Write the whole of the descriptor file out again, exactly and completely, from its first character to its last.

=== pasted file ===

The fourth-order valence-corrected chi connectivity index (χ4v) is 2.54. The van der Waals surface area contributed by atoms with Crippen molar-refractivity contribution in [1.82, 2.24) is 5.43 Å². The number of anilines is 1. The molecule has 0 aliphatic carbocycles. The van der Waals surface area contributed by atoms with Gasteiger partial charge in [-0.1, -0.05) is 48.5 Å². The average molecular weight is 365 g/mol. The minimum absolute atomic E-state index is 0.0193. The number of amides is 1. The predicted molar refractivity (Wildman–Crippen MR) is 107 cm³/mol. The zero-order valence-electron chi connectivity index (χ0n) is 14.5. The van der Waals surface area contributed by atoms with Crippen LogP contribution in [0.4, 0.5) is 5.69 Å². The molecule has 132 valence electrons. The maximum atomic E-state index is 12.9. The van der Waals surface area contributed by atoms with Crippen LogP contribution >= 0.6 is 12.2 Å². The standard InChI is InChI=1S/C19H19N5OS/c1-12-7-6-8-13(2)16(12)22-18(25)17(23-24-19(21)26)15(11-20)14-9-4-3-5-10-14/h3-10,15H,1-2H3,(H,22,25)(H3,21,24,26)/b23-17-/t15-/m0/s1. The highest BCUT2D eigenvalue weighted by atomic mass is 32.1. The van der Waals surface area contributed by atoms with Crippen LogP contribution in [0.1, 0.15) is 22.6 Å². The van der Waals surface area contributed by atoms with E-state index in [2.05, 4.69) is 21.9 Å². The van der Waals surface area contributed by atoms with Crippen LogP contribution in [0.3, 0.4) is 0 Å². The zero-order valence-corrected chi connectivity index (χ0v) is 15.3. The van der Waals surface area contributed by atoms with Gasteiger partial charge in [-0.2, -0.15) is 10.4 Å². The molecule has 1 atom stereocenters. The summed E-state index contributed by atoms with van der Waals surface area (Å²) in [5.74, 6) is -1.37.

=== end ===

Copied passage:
The fourth-order valence-corrected chi connectivity index (χ4v) is 2.54. The van der Waals surface area contributed by atoms with Crippen molar-refractivity contribution in [1.82, 2.24) is 5.43 Å². The number of anilines is 1. The molecule has 0 aliphatic carbocycles. The van der Waals surface area contributed by atoms with Gasteiger partial charge in [-0.1, -0.05) is 48.5 Å². The average molecular weight is 365 g/mol. The minimum absolute atomic E-state index is 0.0193. The number of amides is 1. The predicted molar refractivity (Wildman–Crippen MR) is 107 cm³/mol. The zero-order valence-electron chi connectivity index (χ0n) is 14.5. The van der Waals surface area contributed by atoms with Crippen LogP contribution in [0.4, 0.5) is 5.69 Å². The molecule has 132 valence electrons. The maximum atomic E-state index is 12.9. The van der Waals surface area contributed by atoms with Crippen LogP contribution >= 0.6 is 12.2 Å². The standard InChI is InChI=1S/C19H19N5OS/c1-12-7-6-8-13(2)16(12)22-18(25)17(23-24-19(21)26)15(11-20)14-9-4-3-5-10-14/h3-10,15H,1-2H3,(H,22,25)(H3,21,24,26)/b23-17-/t15-/m0/s1. The highest BCUT2D eigenvalue weighted by atomic mass is 32.1. The van der Waals surface area contributed by atoms with Crippen LogP contribution in [0.1, 0.15) is 22.6 Å². The van der Waals surface area contributed by atoms with E-state index in [2.05, 4.69) is 21.9 Å². The van der Waals surface area contributed by atoms with Crippen LogP contribution in [0.3, 0.4) is 0 Å². The zero-order valence-corrected chi connectivity index (χ0v) is 15.3. The van der Waals surface area contributed by atoms with Gasteiger partial charge in [-0.2, -0.15) is 10.4 Å². The molecule has 1 atom stereocenters. The summed E-state index contributed by atoms with van der Waals surface area (Å²) in [5.74, 6) is -1.37.